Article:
having established what constitutes an absence of violence, is it possible to identify which structures and institutions create and maintain peace? The Global Peace Index is a first step in this direction; a measurement of peace as the ³absence of violence², that seeks to determine what cultural attributes and institutions are associated with states of peace.

In 1999 the UN General Assembly launched a programme of action to build a ³culture of peace² for the world¹s children, which envisaged working towards a positive peace of justice, tolerance and plenty. The UN defined a culture of peace as involving values, attitudes and behaviours that:

* Reject violence

* Endeavour to prevent conflicts by addressing root causes

* Aim at solving problems through dialogue and negotiation

It proposed that such a culture of peace would be furthered by actions promoting education for peace and sustainable development, which it suggested was based on human rights, gender equality, democratic participation, tolerant solidarity, open communication and international security. However, these links between the concept of peace and the causes of them were presumed rather than systematically measured. For example, while Doyle and advocates of his liberal peace theory have held that democratic states rarely attack each other, the ongoing war in Iraq demonstrates how some democratic countries can be militant or belligerent -- the justification for war often being that peace is ultimately secured through violence or the threat of violence.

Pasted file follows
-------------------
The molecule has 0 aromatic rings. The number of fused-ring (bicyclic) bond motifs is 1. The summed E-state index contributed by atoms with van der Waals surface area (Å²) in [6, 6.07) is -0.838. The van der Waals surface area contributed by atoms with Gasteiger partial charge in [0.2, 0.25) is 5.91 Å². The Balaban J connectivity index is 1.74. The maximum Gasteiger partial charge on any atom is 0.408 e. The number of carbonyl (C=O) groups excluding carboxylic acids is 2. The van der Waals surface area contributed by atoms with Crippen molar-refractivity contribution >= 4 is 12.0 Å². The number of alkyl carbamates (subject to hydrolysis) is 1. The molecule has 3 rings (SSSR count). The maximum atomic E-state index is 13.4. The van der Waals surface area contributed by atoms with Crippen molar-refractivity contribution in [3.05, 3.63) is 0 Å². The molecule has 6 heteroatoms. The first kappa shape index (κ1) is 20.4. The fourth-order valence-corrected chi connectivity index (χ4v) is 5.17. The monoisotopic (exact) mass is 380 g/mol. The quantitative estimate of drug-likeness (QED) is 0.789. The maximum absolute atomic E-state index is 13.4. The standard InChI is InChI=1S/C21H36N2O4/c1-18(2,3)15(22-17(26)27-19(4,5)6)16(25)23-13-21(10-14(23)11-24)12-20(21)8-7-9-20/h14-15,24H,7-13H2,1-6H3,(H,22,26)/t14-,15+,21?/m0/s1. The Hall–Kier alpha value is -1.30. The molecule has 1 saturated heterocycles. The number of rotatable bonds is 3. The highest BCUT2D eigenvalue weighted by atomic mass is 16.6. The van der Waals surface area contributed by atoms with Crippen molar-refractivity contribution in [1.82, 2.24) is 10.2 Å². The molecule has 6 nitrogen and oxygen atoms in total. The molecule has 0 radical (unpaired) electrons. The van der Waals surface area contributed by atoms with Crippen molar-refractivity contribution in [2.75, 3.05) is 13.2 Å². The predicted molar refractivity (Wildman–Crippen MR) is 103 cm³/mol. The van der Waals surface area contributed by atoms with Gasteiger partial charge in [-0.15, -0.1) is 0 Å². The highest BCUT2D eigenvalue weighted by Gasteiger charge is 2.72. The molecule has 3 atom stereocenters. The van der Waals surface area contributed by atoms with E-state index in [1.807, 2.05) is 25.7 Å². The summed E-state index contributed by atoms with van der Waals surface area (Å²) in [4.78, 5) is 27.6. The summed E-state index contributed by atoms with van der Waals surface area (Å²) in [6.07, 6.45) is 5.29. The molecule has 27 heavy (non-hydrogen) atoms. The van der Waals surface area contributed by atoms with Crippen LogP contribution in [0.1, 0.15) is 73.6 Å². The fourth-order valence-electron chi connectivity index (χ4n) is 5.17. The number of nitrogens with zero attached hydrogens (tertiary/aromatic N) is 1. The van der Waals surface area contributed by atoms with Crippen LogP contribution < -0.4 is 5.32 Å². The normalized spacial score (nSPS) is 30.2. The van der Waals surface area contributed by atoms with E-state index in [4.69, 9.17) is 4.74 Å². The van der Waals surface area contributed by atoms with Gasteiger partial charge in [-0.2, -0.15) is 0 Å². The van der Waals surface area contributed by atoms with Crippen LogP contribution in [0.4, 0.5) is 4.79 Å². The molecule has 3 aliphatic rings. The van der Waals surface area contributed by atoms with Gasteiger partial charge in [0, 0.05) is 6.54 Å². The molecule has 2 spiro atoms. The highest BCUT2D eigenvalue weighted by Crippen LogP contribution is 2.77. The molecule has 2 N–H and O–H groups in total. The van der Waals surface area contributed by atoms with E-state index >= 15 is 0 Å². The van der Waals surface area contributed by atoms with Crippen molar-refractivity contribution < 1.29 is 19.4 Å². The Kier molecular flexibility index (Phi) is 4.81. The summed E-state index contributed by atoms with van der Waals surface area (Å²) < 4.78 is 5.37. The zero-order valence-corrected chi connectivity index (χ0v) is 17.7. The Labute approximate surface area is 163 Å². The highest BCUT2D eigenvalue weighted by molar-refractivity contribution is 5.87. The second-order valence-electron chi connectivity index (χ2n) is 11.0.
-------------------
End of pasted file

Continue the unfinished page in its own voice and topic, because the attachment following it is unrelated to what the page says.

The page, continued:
Measuring states of peace

The difficulties in defining the concept of peace may partly explain why there have been so few attempts to measure states of peace across nations.

This project has approached the task on two fronts -- the first aim is to produce a scoring model and global peace index that ranks 144 nations by their relative states of peace using 23 indicators. The indicators have been selected as being the best available datasets that reflect the incidence or absence of peace, and contain both quantitative data and qualitative scores from a range of trusted sources. The second aim is to use the underlying data and results from the Global Peace Index to undertake investigations into the relative importance of a range of potential determinants or ³drivers² that may influence the creation and nurturing of peaceful societies, both internally and externally.

Edited by Kathryn41

“...Isn't it splendid to think of all the things there are to find out about? It just makes me feel glad to be alive--it's such an interesting world. It wouldn't be half so interesting if we knew all about everything, would it? There'd be no scope for imagination then, would there?”

. Lucy Maude Montgomery, Anne of Green Gables

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I thought you were going to ask 'Why do I hate peace'? :D

Edited by Kathryn41

“...Isn't it splendid to think of all the things there are to find out about? It just makes me feel glad to be alive--it's such an interesting world. It wouldn't be half so interesting if we knew all about everything, would it? There'd be no scope for imagination then, would there?”

. Lucy Maude Montgomery, Anne of Green Gables

5892822976_477b1a77f7_z.jpg

Another Member of the VJ Fluffy Kitty Posse!

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Well its good to see the US climbing. I would like to see the basis for the rankings though. I find it odd that China, which has had multiple large internal battles ranked higher then the US. I'm also surprised Iran isn't much closer to Israel and Iraq. Perhaps the last few months haven't been factored in.